College students searching for a late night fast food fix or grabbing a quick bite in between classes may have noticed some changes at our beloved establishments of greasy goodness. Burger King no longer lets customers “king-size” their meals, and Wendy’s has added salads and “all-natural” juices to their menus. So what’s the deal with these health(ier) options?
Though they’re becoming increasingly noticeable, these changes actually began in 2010, when the US Food and Drug Administration unveiled guidelines for a mandatory menu calorie count to be implemented in all chain restaurants with 20 or more locations. This means that every time a customer ordered the infamous Big Mac, they’d also have a clear view of its infamous 1,500 calories. Shortly after this law, each establishment began switching up its calorie-packed menus to healthier ones.
Burger King, for example, stepped up its health game with the first lower-calorie French fry. The chain released crinkle-cut fries with 40 percent less fat and 30 percent fewer calories than a standard batch. And let’s not forget about Wendy’s, where, even though you can order the Baconator for 940 calories, you can just as easily order a lower-calorie burger or salad for 300 to 400 calories. And like McDonald’s, Wendy’s also added a grilled chicken wrap to its menu, which has only 260 calories, and a variety of garden salads with just 200 calories.
But are these changes working? Are we now heading over to Mickey D’s for garden salads? We asked students on campus to share their thoughts, and it looks like our generation is not too thrilled with the new menus.
“I could never feel healthy eating a salad at a place that also specializes in greasy hamburgers and fries,” said Nashua Chedraui, a junior in the School of Communication.
Weslin Roldan, a nursing student, also said he’s not buying into the whole healthy menu craze. “These chains advertise the low-fat or low-sodium foods, but there’s always a downside like an additive supplement,” Roldan said. “For example, some companies say they don’t use sugar, but they use artificial sweeteners. It’s all a lie, so no, I don’t think these changes are true healthy ones.”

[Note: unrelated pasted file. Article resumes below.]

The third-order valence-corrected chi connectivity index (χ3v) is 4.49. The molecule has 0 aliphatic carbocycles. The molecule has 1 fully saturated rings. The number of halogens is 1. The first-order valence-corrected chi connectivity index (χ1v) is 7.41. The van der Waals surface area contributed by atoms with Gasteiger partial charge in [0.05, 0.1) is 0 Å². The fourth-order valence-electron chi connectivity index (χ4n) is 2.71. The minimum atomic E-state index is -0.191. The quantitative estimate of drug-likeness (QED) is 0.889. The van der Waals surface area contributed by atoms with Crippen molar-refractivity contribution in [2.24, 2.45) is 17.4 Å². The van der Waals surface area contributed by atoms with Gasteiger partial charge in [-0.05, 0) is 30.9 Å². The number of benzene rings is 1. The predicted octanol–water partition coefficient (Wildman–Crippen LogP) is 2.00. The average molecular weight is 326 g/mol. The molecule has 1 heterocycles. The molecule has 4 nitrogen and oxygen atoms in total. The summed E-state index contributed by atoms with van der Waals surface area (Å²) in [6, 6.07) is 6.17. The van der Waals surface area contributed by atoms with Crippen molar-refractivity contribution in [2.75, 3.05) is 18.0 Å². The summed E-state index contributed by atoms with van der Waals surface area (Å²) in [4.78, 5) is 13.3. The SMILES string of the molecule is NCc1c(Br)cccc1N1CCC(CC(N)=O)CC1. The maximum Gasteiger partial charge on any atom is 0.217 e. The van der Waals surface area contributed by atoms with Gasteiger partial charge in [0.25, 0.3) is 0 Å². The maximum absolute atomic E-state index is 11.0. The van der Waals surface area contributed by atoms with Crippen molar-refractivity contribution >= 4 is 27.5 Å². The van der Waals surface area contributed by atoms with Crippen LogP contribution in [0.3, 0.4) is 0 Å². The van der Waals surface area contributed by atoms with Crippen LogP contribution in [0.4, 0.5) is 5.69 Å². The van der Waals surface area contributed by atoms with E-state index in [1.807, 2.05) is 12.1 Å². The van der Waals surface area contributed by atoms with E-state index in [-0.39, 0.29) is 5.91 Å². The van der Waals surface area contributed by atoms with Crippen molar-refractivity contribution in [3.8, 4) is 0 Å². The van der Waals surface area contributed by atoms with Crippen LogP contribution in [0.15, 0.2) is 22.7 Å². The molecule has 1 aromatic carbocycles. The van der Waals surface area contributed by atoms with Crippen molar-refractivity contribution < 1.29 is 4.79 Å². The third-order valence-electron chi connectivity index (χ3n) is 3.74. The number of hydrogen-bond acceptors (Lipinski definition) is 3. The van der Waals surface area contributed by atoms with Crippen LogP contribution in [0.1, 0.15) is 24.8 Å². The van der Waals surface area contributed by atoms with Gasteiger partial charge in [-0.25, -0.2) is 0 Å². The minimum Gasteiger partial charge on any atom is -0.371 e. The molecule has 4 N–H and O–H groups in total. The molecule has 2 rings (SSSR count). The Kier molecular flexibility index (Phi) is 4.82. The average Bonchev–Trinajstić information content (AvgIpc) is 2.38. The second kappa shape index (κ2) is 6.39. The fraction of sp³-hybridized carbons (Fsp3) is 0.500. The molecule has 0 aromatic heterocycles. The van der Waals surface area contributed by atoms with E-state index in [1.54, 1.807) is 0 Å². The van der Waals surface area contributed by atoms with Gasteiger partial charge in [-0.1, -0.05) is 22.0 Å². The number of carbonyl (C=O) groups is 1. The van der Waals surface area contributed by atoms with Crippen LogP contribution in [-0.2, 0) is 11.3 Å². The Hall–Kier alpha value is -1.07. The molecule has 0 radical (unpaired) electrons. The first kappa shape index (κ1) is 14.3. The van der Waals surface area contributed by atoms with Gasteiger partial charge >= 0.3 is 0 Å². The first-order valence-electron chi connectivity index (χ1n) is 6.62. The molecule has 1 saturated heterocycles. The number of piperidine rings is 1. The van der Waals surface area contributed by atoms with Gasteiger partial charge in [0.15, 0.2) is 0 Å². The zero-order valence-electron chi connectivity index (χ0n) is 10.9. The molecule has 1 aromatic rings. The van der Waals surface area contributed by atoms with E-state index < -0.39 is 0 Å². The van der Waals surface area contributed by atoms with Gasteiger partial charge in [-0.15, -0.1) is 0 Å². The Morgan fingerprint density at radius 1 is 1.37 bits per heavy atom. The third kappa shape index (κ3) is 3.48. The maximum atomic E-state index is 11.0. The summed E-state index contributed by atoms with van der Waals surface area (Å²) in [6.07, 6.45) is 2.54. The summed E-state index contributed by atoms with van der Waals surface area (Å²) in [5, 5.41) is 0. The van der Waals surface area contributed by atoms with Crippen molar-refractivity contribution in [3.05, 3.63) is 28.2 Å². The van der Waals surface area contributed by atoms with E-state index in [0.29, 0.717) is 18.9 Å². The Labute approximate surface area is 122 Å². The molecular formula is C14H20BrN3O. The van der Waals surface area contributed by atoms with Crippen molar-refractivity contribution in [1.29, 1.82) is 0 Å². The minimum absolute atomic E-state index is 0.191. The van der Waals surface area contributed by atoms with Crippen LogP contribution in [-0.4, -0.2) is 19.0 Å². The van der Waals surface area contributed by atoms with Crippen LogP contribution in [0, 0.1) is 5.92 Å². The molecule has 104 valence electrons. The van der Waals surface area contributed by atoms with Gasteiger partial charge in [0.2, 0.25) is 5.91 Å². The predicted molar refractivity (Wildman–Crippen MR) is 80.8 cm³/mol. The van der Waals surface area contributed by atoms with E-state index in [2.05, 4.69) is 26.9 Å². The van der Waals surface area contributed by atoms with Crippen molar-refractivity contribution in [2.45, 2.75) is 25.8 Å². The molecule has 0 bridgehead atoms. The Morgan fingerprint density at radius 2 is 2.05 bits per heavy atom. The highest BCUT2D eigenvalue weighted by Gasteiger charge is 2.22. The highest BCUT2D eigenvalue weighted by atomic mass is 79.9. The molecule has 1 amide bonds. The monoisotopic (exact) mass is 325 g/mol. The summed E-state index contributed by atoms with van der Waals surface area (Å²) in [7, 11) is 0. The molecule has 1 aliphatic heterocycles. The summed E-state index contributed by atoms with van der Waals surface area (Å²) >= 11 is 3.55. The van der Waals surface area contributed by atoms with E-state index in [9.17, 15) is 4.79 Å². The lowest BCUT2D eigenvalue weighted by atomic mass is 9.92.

It is true that fast food spots with bad reputations have been aggressively marketing to recreate their images; however, some are making actual improvements while others are all talk. Smoothie King, for example, is a chain that claims their mission is to “inspire people to live a healthy and active lifestyle.” Yet a closer look at their menu contradicts this. A medium-sized Peanut Power Plus Strawberry smoothie has 1,360 calories and 42 grams of fat – that’s worse than eating three McDonald’s Double Cheeseburgers.
So what’s the solution in the quest to satisfy cravings without packing on the pounds? Many students have turned to counter service options that provide a sort of middle ground between a sit-down restaurant and the drive-thru, like Panera and Chipotle. With slogans like “Live Consciously. Eat Deliciously.” and “Food With Integrity,” these chains are clearly focused on forming a fresh, environmentally-friendly image to market towards our increasingly health-conscious generation.
Indeed, college students seem to be flocking to these establishments, but many still have mixed feelings about just how much better they are. Sophomore Michael Machado said he loves Chipotle but is conflicted when it comes to its nutritional value.
“There are obviously healthy options there, but there are some times when I feel like I just ordered a heart attack in a bowl,” he said.
While we do applaud these classic fast food chains for improving their ways and these newly emerging spots for providing better options, we can’t expect a national shift in lifestyle to happen overnight. Government-imposed restrictions and regulations are definitely helping, but it’s going to take more than banning burgers or setting soda size limits to turn our habits around. With more transparency and awareness of what’s in our food and where it comes from, we’re definitely on the right path. Bu we’ll still need some time to get used to going to McDonald’s to pick up a salad instead of fries.
words_vanesa rodriguez and julie harans. photo_mcdonalds.